For so many, macaroni and cheese is a hands-down favorite comfort food. A specialty dish that was introduced to America by Thomas Jefferson, it was his cousin Mary Randolph who popularized it in her cookbook “The Virginia Housewife,” published in 1824 (available free from Gutenberg.org or Archive.org).
I love cheese. It might go back to not having been allowed to eat dairy for the first nine years of my life, or it might be that I now live in Ireland where cows are grass-fed and the dairy rivals what I’ve enjoyed in Normandy, California, and Wisconsin. But no matter the origin of the affection, I love cheese.
For me, Mac N Cheese is a taste of home, especially valued as an expat. Comfort food any time of the year. It is up there with a homemade blueberry or cherry pie for favorite gooey foods. For us expats, it really is a luxury. The orange mac n cheese is an expensive import here in Ireland, so making our own is not only healthier, but easier and more cost-effective. And that love of cheese is why, when the weather gets a little cooler, my thoughts instantly go to making cheesy soups, bake brie en croute, dips, and alfredo sauces.
I previously tried Edible Ireland’s Irish Farmhouse Mac N Cheese recipe. The lovely Edible Ireland herself, Kristin, also was the recipe editor for my Bake Knit Sew book so you know an Edible Ireland recipe is one that is accurate and functional!
Whether you dress it up or down or enjoy it as a side or main dish, homemade mac n cheese offers delicious versatility and partners perfectly with many meals. It travels well, too, for tailgating or bring-a-dish parties. But, let’s face it, the quality of mac n cheese comes down to the quality of the cheese, so spring for a good one with rich flavour. I love me some Jarlsberg in mine!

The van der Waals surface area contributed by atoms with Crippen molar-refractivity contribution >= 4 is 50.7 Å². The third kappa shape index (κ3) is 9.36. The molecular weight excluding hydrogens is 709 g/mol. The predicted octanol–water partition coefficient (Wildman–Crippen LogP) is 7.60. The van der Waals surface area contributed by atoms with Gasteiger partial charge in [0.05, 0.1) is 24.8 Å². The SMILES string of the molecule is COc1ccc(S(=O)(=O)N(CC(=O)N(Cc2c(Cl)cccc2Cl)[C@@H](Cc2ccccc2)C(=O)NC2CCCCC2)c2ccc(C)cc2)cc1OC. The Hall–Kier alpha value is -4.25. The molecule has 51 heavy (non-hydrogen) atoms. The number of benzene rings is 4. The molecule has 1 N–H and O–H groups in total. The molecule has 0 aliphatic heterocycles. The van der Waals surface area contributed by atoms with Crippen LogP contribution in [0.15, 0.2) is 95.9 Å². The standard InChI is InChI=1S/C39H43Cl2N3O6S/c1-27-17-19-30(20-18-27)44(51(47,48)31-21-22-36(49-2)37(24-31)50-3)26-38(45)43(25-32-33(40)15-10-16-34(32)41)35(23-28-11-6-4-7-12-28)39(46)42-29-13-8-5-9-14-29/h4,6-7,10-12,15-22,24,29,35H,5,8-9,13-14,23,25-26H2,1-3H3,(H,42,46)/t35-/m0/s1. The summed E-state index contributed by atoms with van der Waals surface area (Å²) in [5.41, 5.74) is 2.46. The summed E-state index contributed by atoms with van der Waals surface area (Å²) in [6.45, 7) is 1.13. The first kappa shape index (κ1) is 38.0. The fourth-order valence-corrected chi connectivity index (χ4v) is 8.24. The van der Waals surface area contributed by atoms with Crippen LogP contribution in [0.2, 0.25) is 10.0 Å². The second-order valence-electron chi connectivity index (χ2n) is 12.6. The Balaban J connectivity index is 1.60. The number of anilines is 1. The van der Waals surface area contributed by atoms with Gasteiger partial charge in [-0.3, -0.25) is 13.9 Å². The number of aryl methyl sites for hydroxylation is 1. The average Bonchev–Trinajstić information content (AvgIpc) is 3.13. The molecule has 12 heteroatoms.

This particular easy peasy homemade mac n cheese recipe uses three cheeses, giving it a rich, creamy texture and fantastic flavor. While curly pasta is pictured here, you can easily substitute elbow. With so many tasty possibilities, don’t limit yourself to the variations below.
Easy Peasy Homemade Mac n Cheese
2 cups (8 ounces) curly or elbow style pasta
1/2 stick butter, divided
1/2 cup plain breadcrumbs
1/2 teaspoon nutmeg
3 tablespoons flour
3 cups milk
1 4-ounce log chevre (a fresh, soft un-ripened goat cheese)
2 cups coarsely shredded Jarlsberg (or Swiss) cheese
1 cup cubed American cheese
Preheat oven to 350. Butter a 2-quart round ovenproof casserole dish. Cook pasta one minute less than package directions; transfer to colander, and drain. In same pot over very low heat, melt butter; remove from heat. Measure 2 tablespoons butter and, in small bowl, combine it with breadcrumbs and nutmeg. Set aside.
Return pot to heat. Whisk in flour and simmer until bubbly (1 minute). Gradually add milk, goat cheese and shredded Jarlsberg. Cook over very low heat, stirring constantly until mixture is creamy and thickens slightly. Return pasta to the pot and toss until coated; mix in diced American cheese.
Transfer to prepped casserole dish (or several individual oven-safe dishes like shown just below) and sprinkle with buttered breadcrumbs and a dash of nutmeg.
Bake 30 minutes or until center is bubbly-hot and crumbs are golden. Serves 8-10.
When combining pasta with cheese sauce, fold in:
• 2 cups cooked small shrimp (or one can of tuna, drained) with 1 cup frozen petite peas.
• 2 cups each chopped cooked beef and mushrooms.
• 2 cups each cubed kielbasa or ham and chopped grape tomatoes. Instead of buttered breadcrumb topping, top with crushed, lightly salted tortilla chips.
• 2 cups each chopped cooked chicken and broccoli florets.
• 2 cups cauliflower florets with 1 cup cooked crumbled bacon.
I always add a dash of nutmeg and a little roasted garlic. I usually use white cheddar, some blue cheese crumbs, and a little mature red cheddar leftover from grilled cheeses and quesadillas. Though shredded mozzarella is tempting, I don’t love it in this dish as much as just melted over something.
What is your favourite dish to celebrate the existence of cheese? Do you agree that dairy is the other white meat, not pork?